The emphasis in the MSt course is on self-directed learning. You may choose to pursue a single language or study two literatures, including English, comparatively. You may also follow programmes in European enlightenment, cultural studies, or medieval literatures. The course provides a general framework within which you will be encouraged, in conversation with the faculty, to develop your own programme of study, culminating in the dissertation project to be submitted in the final term of the year. The degree comprises three components:
Special subject options
You will take two special subject options.
Courses are offered across different language strands and specialisms, subject to the availability of the relevant supervisors in any particular year. Each special subject runs across one of either Michaelmas or Hilary terms, and normally involves four meetings, which, depending on student numbers, may take the form of classes or tutorials. These meetings are normally fortnightly.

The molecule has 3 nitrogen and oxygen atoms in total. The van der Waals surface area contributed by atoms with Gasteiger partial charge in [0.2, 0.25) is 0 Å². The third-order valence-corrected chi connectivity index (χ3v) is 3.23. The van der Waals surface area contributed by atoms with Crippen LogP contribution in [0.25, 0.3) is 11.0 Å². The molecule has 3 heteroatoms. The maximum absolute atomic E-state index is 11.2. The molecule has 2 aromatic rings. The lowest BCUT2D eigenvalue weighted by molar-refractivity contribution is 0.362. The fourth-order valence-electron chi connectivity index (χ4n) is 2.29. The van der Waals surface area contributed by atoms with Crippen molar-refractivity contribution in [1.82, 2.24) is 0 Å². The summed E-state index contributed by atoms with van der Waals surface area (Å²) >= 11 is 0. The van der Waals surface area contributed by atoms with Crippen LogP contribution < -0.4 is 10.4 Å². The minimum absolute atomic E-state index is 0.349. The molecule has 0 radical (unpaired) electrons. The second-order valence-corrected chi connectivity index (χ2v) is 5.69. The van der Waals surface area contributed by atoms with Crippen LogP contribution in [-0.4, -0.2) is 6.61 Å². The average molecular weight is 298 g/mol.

Popular language-specific options include:
- Conscience and Consciousness in French and Francophone Literature.
- Contemporary Brazilian Fiction
- Francophone Literature
- Late Soviet and Post-Soviet Russian Literature
- Latin American Cinema
- Literature and Culture of the Berlin Republic
- Lusophone Women Writers
- Modern Greek Literature in Comparative Frames
- Problems in Dante Interpretation
- Realism and Its Alternatives in Spanish American Narrative
- Women’s Writing in Medieval Germany
You may also study cross-linguistic comparative options including European Enlightenment, Cultural Studies, Contesting Colonialisms, and Rethinking Subjectivity: Technology, Ecology, Critique, and Fictions. Full listings and further details of courses can be found on the faculty's website.